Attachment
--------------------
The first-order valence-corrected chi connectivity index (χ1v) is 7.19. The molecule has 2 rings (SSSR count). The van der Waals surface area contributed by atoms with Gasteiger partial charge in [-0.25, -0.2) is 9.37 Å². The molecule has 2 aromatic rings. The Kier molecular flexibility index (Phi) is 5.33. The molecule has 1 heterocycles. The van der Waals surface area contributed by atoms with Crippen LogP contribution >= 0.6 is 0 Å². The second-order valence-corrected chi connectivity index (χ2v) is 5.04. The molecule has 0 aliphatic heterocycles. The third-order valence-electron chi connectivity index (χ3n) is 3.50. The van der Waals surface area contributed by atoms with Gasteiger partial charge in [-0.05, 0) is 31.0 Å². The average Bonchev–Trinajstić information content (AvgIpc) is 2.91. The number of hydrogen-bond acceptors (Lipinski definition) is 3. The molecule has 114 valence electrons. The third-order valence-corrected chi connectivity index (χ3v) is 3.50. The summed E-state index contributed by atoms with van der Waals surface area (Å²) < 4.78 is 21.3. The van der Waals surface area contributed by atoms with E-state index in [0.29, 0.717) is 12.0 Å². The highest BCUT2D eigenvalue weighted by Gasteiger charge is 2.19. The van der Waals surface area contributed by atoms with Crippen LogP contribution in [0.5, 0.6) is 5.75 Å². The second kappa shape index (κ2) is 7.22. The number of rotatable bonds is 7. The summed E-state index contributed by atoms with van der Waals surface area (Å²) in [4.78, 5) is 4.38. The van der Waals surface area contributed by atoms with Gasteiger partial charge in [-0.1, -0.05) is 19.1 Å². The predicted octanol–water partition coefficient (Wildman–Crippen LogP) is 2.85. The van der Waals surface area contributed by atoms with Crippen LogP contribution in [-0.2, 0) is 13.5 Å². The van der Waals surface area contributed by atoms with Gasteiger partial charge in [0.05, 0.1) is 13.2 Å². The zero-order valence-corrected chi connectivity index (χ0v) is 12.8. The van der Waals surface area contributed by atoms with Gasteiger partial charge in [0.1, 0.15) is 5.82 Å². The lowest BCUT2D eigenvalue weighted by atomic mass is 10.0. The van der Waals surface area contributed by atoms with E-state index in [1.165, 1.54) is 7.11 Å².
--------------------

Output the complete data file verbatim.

The first-order valence-corrected chi connectivity index (χ1v) is 7.19. The molecule has 2 rings (SSSR count). The van der Waals surface area contributed by atoms with Gasteiger partial charge in [-0.25, -0.2) is 9.37 Å². The molecule has 2 aromatic rings. The Kier molecular flexibility index (Phi) is 5.33. The molecule has 1 heterocycles. The van der Waals surface area contributed by atoms with Crippen LogP contribution >= 0.6 is 0 Å². The second-order valence-corrected chi connectivity index (χ2v) is 5.04. The molecule has 0 aliphatic heterocycles. The third-order valence-electron chi connectivity index (χ3n) is 3.50. The van der Waals surface area contributed by atoms with Gasteiger partial charge in [-0.05, 0) is 31.0 Å². The average Bonchev–Trinajstić information content (AvgIpc) is 2.91. The number of hydrogen-bond acceptors (Lipinski definition) is 3. The molecule has 114 valence electrons. The third-order valence-corrected chi connectivity index (χ3v) is 3.50. The summed E-state index contributed by atoms with van der Waals surface area (Å²) < 4.78 is 21.3. The van der Waals surface area contributed by atoms with E-state index in [0.29, 0.717) is 12.0 Å². The highest BCUT2D eigenvalue weighted by Gasteiger charge is 2.19. The van der Waals surface area contributed by atoms with Crippen LogP contribution in [0.5, 0.6) is 5.75 Å². The second kappa shape index (κ2) is 7.22. The number of rotatable bonds is 7. The summed E-state index contributed by atoms with van der Waals surface area (Å²) in [4.78, 5) is 4.38. The van der Waals surface area contributed by atoms with Gasteiger partial charge in [-0.1, -0.05) is 19.1 Å². The predicted octanol–water partition coefficient (Wildman–Crippen LogP) is 2.85. The van der Waals surface area contributed by atoms with Crippen LogP contribution in [-0.2, 0) is 13.5 Å². The van der Waals surface area contributed by atoms with Gasteiger partial charge in [0.05, 0.1) is 13.2 Å². The zero-order valence-corrected chi connectivity index (χ0v) is 12.8. The van der Waals surface area contributed by atoms with Gasteiger partial charge in [0.1, 0.15) is 5.82 Å². The lowest BCUT2D eigenvalue weighted by atomic mass is 10.0. The van der Waals surface area contributed by atoms with E-state index in [1.165, 1.54) is 7.11 Å².